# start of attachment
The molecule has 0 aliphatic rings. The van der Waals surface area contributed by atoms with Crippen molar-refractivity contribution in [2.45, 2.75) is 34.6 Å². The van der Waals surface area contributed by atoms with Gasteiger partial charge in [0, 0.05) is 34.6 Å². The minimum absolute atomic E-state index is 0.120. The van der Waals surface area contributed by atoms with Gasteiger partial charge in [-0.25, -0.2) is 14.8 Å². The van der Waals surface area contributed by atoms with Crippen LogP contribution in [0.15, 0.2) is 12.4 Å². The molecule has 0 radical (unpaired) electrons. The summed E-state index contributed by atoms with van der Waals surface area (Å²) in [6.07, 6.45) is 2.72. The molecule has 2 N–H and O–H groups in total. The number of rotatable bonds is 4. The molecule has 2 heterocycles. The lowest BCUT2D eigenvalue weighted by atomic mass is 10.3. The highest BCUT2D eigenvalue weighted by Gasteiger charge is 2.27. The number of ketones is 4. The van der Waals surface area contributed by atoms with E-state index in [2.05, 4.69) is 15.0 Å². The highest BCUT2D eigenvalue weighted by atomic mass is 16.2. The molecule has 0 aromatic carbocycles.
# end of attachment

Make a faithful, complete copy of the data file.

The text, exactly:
The molecule has 0 aliphatic rings. The van der Waals surface area contributed by atoms with Crippen molar-refractivity contribution in [2.45, 2.75) is 34.6 Å². The van der Waals surface area contributed by atoms with Gasteiger partial charge in [0, 0.05) is 34.6 Å². The minimum absolute atomic E-state index is 0.120. The van der Waals surface area contributed by atoms with Gasteiger partial charge in [-0.25, -0.2) is 14.8 Å². The van der Waals surface area contributed by atoms with Crippen LogP contribution in [0.15, 0.2) is 12.4 Å². The molecule has 0 radical (unpaired) electrons. The summed E-state index contributed by atoms with van der Waals surface area (Å²) in [6.07, 6.45) is 2.72. The molecule has 2 N–H and O–H groups in total. The number of rotatable bonds is 4. The molecule has 2 heterocycles. The lowest BCUT2D eigenvalue weighted by atomic mass is 10.3. The highest BCUT2D eigenvalue weighted by Gasteiger charge is 2.27. The number of ketones is 4. The van der Waals surface area contributed by atoms with E-state index in [2.05, 4.69) is 15.0 Å². The highest BCUT2D eigenvalue weighted by atomic mass is 16.2. The molecule has 0 aromatic carbocycles.